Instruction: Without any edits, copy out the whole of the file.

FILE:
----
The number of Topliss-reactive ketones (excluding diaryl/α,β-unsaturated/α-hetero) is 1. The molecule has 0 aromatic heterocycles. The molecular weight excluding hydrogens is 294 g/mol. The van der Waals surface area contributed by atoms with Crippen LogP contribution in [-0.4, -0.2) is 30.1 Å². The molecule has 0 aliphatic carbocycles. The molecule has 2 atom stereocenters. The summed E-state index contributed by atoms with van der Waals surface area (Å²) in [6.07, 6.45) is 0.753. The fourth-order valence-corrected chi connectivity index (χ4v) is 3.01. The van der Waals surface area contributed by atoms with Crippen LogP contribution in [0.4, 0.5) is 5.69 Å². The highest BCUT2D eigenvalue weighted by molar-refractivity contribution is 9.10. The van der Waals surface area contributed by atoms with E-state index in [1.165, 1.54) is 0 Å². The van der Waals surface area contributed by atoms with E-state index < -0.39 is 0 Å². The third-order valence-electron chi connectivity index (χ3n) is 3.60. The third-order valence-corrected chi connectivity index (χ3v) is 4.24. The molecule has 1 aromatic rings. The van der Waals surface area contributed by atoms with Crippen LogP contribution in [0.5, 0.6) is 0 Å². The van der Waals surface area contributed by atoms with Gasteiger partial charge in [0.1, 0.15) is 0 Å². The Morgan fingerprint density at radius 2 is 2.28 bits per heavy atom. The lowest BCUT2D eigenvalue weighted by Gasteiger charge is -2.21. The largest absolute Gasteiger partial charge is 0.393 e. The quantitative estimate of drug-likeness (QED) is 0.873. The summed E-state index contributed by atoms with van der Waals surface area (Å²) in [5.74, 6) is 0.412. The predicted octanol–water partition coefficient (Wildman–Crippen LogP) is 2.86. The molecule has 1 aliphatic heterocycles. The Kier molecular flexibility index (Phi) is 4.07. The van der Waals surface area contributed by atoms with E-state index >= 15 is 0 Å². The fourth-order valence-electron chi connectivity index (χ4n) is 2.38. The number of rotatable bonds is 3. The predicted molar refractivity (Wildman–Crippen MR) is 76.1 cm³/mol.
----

The number of Topliss-reactive ketones (excluding diaryl/α,β-unsaturated/α-hetero) is 1. The molecule has 0 aromatic heterocycles. The molecular weight excluding hydrogens is 294 g/mol. The van der Waals surface area contributed by atoms with Crippen LogP contribution in [-0.4, -0.2) is 30.1 Å². The molecule has 0 aliphatic carbocycles. The molecule has 2 atom stereocenters. The summed E-state index contributed by atoms with van der Waals surface area (Å²) in [6.07, 6.45) is 0.753. The fourth-order valence-corrected chi connectivity index (χ4v) is 3.01. The van der Waals surface area contributed by atoms with Crippen LogP contribution in [0.4, 0.5) is 5.69 Å². The highest BCUT2D eigenvalue weighted by molar-refractivity contribution is 9.10. The van der Waals surface area contributed by atoms with E-state index in [1.165, 1.54) is 0 Å². The van der Waals surface area contributed by atoms with E-state index < -0.39 is 0 Å². The third-order valence-electron chi connectivity index (χ3n) is 3.60. The third-order valence-corrected chi connectivity index (χ3v) is 4.24. The molecule has 1 aromatic rings. The van der Waals surface area contributed by atoms with Crippen LogP contribution in [0.5, 0.6) is 0 Å². The van der Waals surface area contributed by atoms with Gasteiger partial charge in [0.1, 0.15) is 0 Å². The Morgan fingerprint density at radius 2 is 2.28 bits per heavy atom. The lowest BCUT2D eigenvalue weighted by Gasteiger charge is -2.21. The largest absolute Gasteiger partial charge is 0.393 e. The quantitative estimate of drug-likeness (QED) is 0.873. The summed E-state index contributed by atoms with van der Waals surface area (Å²) in [5.74, 6) is 0.412. The predicted octanol–water partition coefficient (Wildman–Crippen LogP) is 2.86. The molecule has 1 aliphatic heterocycles. The Kier molecular flexibility index (Phi) is 4.07. The van der Waals surface area contributed by atoms with E-state index >= 15 is 0 Å². The fourth-order valence-electron chi connectivity index (χ4n) is 2.38. The number of rotatable bonds is 3. The predicted molar refractivity (Wildman–Crippen MR) is 76.1 cm³/mol.